Valuable as it was, the analog computer's hardware simulation approach to analysis aggravated designers as much as it aided them. Analog methods required knowing the system before proposing a design. Digital methods promised expediency.
The microprocessor, applied much like any other circuit component, created unlimited opportunities for digital computer control.
But, no matter how powerful the digital computer, the systems to be controlled remained analog. Problems occur less in processing power than timing discontinuities and the dynamic range of analog to digital variable resolution.
Solving real time, control problems requires laboratory testing and development. It is in the hands-on laboratory the analog computer offers its two unique and valuable functions:
Simulator of Systems to be Controlled... The electrical analogs of physical models, analog computer simulations offer predictable yet realistic representations of mechanisms and processes to be controlled.
Programmable Linear Circuits Manifold... The terminal points for high quality, linear circuit devices, analog computer patch panels offer the only formal means of programing linear signal processing, interface and control circuits.
This following offers a discussion of these two analog computing uses.
Analog computing owes its existance to the development of the operaational amplifier. In the late 1930's the operational amplifier was refined to a point of becoming a functional circuit component. Its usefulness was demonstrated during World War II where active circuits computed anti-aircraft fire control projectile trajectories. Soon after the war ended the technology was applied to general applications. By the early 1950's, the patch panel was adopted and analog computer simulation was being used enthusias- tically by aircraft and other dynamic system design engineers.
As the operational amplifier was vital to the ana- log computer's existance, the analog computer was to the operational amplifier. The builders and users of analog computers were the driving forces that led to the amplifier's role in today's linear circuit technology. Analog simulation brought to focus its versatility. Analog computer designs struggled with its difficult stabilty pro- lems. Analog programmers demonstrated its usefulness.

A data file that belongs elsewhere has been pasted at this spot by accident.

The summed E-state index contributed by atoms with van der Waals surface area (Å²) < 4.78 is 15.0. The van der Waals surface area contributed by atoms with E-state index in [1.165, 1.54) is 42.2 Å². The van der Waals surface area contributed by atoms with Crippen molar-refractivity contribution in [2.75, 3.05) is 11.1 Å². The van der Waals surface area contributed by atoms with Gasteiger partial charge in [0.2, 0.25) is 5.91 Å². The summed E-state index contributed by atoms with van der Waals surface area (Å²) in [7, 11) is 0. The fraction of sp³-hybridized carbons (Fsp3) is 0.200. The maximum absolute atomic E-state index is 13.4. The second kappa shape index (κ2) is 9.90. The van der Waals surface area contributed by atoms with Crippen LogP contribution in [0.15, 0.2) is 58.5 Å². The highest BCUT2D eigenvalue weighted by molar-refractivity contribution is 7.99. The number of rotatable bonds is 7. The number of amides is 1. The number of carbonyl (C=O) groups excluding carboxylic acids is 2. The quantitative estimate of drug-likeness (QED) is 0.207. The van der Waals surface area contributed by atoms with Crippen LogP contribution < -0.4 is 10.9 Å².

The operational amplifier's unique function was then, as it is now, to force virtual ground points throughout a circuit so that its components can be isolated and treated simply as an input/output transfer function. By selecting amplifier networks (resistors, capacitors, transconductors) a variety of transfer function devices (summers, integrtors, multipliers, etc.) become available for circuit use.
A controls laboratory will likely support one of the following:
Project Development...where laboratory apparatus is dedicated to a specific project, remaining intact until the its completion.
General Development...where the apparatus is selected and organized for general engineering use.
Education...where workstations are structured for expreriments to support lecture presentations.
As a general purpose research, development and education workstation, the basic configuration of Figure 1 is suggested.
In such a configuration, the user may work easily and interchangeably in the following media:
Analog Simulation...Both the controller and mechanism to be controlled are simulated on the analog computer.
Analog Control of the Hardware...The controller is patched and run from the analog computer.
Digital Control of the Simulator...The digital computer controls the analog simulator.
Digital Control of Hardware...The digital computer controls the hardware.
Analog/Digital Control of A Combined Apparatus/Analog Simulator...By adding simulated poles and zeros, simple hardware is made to function as a more complex mechanism.